Audra Meadows, MD, MPH, an obstetrician at Brigham and Women’s Hospital, helps patients optimize their health before, during and after pregnancy. Here are 12 tips from Dr. Meadows to help you increase your chances of having a healthy pregnancy and birth.
- Eat healthy food.
Eating healthy foods is especially important for pregnant women. Your baby needs nutrients to grow healthy and strong while in the womb. Eat plenty of colorful fruits and vegetables, whole grains, calcium-rich foods, and foods low in saturated fat.
- Daily use of prenatal vitamins.
Taking a daily prenatal multivitamin will ensure you and your baby get the right amount of key nutrients during pregnancy. These include folic acid, iron and calcium.
- Stay hydrated.
A pregnant woman’s body needs more water than before pregnancy. Aim for eight or more glasses each day.
- Get a prenatal checkup.
Women should receive regular prenatal care from a health care provider. Mothers who do not receive regular prenatal care are more likely to give birth to babies with low birth weight or other complications. Consider prenatal group therapy if possible.
- Avoid certain foods.
There are certain foods that women should avoid during pregnancy. Do not eat:
Raw or rare meat
Liver, sushi, raw eggs (and mayonnaise)
Soft cheese (feta, brie)
Raw and unpasteurized animal products can cause food poisoning. Some fish, even when cooked, are high in mercury, which can be harmful to growing children.
- Do not drink alcohol.
Do not drink alcohol before pregnancy or during breastfeeding. Alcohol consumption increases the risk of having a child with fetal alcohol spectrum disorder (FASD). FASD causes facial abnormalities, severe learning disabilities, and behavioral problems.
Alcohol affects the health of the baby in the early stages of pregnancy, before the woman knows she is pregnant. Therefore, women who are likely to become pregnant should not drink alcohol.
- Do not smoke.
Smoking is bad for you and your unborn baby. This increases the risk of sudden infant death syndrome (SIDS), premature birth, miscarriage, and other adverse outcomes.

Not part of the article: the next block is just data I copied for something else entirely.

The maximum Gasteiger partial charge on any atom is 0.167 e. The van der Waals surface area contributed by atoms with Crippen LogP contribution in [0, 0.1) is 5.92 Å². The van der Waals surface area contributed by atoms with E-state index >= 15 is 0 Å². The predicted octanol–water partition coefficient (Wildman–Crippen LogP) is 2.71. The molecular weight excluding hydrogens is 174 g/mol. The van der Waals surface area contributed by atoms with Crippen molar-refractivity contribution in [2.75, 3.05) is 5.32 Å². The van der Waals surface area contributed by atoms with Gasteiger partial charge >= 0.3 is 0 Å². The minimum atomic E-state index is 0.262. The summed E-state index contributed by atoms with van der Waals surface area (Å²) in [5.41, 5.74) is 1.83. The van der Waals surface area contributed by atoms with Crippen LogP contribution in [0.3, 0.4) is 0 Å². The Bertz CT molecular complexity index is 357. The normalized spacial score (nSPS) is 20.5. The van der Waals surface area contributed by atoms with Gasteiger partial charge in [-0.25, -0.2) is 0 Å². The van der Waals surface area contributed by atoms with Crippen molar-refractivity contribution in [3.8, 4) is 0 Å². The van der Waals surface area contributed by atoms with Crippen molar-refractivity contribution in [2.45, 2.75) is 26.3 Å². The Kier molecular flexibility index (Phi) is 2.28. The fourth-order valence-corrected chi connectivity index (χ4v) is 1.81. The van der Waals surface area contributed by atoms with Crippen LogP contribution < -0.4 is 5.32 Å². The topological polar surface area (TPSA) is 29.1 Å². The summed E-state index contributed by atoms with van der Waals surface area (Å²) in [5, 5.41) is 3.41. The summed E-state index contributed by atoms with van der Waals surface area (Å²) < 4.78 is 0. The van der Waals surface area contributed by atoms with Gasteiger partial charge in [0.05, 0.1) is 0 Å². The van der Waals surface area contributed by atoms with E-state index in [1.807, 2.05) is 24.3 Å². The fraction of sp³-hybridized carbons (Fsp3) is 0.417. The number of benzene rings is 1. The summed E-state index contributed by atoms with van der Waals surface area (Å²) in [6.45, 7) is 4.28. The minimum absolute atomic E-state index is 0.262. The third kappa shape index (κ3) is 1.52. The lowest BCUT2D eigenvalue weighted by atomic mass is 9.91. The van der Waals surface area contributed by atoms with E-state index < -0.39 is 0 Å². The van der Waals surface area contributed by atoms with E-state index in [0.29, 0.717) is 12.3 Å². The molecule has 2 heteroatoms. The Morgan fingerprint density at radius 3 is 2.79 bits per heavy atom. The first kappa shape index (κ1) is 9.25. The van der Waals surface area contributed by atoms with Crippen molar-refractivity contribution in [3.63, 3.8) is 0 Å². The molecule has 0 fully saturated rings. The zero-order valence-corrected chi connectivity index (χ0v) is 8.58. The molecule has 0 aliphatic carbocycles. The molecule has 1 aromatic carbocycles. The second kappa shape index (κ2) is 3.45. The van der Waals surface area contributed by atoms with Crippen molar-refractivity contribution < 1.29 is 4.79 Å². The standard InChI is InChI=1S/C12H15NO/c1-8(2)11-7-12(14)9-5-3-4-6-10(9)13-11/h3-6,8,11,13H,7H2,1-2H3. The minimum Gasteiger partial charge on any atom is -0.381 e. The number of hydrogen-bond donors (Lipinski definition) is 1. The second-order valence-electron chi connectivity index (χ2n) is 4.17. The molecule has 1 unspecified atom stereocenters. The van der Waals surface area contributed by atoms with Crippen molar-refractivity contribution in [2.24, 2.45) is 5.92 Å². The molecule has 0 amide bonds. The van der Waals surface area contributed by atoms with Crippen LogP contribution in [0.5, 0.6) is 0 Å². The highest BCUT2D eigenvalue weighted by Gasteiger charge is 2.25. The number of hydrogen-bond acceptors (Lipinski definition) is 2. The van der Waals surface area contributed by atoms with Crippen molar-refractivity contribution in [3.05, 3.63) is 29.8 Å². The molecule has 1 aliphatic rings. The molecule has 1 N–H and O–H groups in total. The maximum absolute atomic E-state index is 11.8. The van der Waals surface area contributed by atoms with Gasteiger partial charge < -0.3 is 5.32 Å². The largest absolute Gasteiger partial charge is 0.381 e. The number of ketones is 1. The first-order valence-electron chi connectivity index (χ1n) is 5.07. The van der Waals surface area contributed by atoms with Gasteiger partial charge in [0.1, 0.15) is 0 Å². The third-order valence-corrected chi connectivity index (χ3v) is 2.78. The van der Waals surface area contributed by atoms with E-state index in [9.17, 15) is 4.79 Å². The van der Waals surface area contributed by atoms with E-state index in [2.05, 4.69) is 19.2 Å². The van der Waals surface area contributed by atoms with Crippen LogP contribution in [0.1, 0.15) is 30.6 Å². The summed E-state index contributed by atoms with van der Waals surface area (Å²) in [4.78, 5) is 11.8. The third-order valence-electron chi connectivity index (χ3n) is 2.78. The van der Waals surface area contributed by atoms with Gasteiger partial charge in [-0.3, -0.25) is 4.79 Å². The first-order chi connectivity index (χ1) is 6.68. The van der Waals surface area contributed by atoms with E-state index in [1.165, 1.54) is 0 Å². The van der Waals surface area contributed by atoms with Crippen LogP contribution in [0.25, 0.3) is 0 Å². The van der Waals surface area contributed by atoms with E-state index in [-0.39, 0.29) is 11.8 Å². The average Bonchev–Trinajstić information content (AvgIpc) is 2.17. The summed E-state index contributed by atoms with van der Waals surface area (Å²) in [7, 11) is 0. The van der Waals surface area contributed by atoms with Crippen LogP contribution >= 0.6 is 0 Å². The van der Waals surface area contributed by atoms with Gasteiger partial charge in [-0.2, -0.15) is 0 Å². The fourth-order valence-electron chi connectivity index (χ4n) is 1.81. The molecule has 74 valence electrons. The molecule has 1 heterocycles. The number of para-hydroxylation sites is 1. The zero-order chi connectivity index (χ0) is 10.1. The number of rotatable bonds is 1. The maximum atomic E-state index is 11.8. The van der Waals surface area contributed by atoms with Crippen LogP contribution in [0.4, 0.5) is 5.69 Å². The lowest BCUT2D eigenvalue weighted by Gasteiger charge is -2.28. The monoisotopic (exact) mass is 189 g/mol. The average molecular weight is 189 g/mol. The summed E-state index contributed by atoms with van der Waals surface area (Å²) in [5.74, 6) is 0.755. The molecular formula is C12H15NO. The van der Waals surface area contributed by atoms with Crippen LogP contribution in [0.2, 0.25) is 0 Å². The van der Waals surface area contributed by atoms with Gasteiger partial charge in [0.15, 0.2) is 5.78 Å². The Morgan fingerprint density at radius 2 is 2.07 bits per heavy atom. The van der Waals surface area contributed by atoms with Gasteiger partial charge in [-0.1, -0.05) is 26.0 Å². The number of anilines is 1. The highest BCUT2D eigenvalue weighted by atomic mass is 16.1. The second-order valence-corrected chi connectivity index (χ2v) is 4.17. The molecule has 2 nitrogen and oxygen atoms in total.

Exercising or being active in some other way every day can help you stay healthy during pregnancy. Ask your doctor how much physical activity is appropriate.
- Vaccination against flu.
The flu can make pregnant women very sick and increase the risk of complications for your baby. The flu vaccine can help protect you from serious illness and protect your baby after birth. Ask your doctor about getting a flu shot.
- Get enough sleep.
Getting enough sleep (7-9 hours) is important for you and your baby. Try sleeping on your left side to improve blood flow.
- Reduce stress.
Reducing stress plays an important role in improving fertility. Pregnant women should avoid stressful situations as much as possible. Enlist loved ones to help you cope with the stresses of life.
- Plan the right time to get pregnant.
“If you choose to get pregnant when you know you’re at your healthiest, it increases your chances of having a healthy pregnancy and giving birth,” Dr. Meadows said.
This means that women should not only make sure they are healthy before getting pregnant, but also consider their age before getting pregnant. Mothers who have children at a young age (under 16) or late (over 40) are at risk of premature birth. Also, women who get pregnant again too soon (less than 18 months between births) are more likely to give birth prematurely.